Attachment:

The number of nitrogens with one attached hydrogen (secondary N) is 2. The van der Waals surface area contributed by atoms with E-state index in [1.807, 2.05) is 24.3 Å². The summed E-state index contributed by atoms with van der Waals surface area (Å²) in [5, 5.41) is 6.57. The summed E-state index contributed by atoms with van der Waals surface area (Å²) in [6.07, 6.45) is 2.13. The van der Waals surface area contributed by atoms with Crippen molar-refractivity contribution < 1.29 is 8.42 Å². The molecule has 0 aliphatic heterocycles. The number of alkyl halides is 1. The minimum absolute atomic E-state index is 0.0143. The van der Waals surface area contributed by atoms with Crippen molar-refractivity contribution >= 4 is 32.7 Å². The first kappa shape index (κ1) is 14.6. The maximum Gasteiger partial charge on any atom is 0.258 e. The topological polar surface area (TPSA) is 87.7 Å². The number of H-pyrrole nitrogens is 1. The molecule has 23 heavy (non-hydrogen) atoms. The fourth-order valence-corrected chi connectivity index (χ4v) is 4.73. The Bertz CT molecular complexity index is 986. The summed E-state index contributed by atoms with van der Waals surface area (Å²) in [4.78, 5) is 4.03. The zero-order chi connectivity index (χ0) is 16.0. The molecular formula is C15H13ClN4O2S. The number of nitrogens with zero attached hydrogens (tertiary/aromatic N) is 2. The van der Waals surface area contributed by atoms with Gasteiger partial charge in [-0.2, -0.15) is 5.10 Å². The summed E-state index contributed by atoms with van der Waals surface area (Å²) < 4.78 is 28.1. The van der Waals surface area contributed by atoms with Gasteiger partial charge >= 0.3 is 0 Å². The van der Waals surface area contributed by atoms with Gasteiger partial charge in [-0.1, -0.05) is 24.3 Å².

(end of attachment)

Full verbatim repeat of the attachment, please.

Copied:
The number of nitrogens with one attached hydrogen (secondary N) is 2. The van der Waals surface area contributed by atoms with E-state index in [1.807, 2.05) is 24.3 Å². The summed E-state index contributed by atoms with van der Waals surface area (Å²) in [5, 5.41) is 6.57. The summed E-state index contributed by atoms with van der Waals surface area (Å²) in [6.07, 6.45) is 2.13. The van der Waals surface area contributed by atoms with Crippen molar-refractivity contribution < 1.29 is 8.42 Å². The molecule has 0 aliphatic heterocycles. The number of alkyl halides is 1. The minimum absolute atomic E-state index is 0.0143. The van der Waals surface area contributed by atoms with Crippen molar-refractivity contribution >= 4 is 32.7 Å². The first kappa shape index (κ1) is 14.6. The maximum Gasteiger partial charge on any atom is 0.258 e. The topological polar surface area (TPSA) is 87.7 Å². The number of H-pyrrole nitrogens is 1. The molecule has 23 heavy (non-hydrogen) atoms. The fourth-order valence-corrected chi connectivity index (χ4v) is 4.73. The Bertz CT molecular complexity index is 986. The summed E-state index contributed by atoms with van der Waals surface area (Å²) in [4.78, 5) is 4.03. The zero-order chi connectivity index (χ0) is 16.0. The molecular formula is C15H13ClN4O2S. The number of nitrogens with zero attached hydrogens (tertiary/aromatic N) is 2. The van der Waals surface area contributed by atoms with Gasteiger partial charge in [-0.2, -0.15) is 5.10 Å². The summed E-state index contributed by atoms with van der Waals surface area (Å²) < 4.78 is 28.1. The van der Waals surface area contributed by atoms with Gasteiger partial charge >= 0.3 is 0 Å². The van der Waals surface area contributed by atoms with Gasteiger partial charge in [-0.1, -0.05) is 24.3 Å².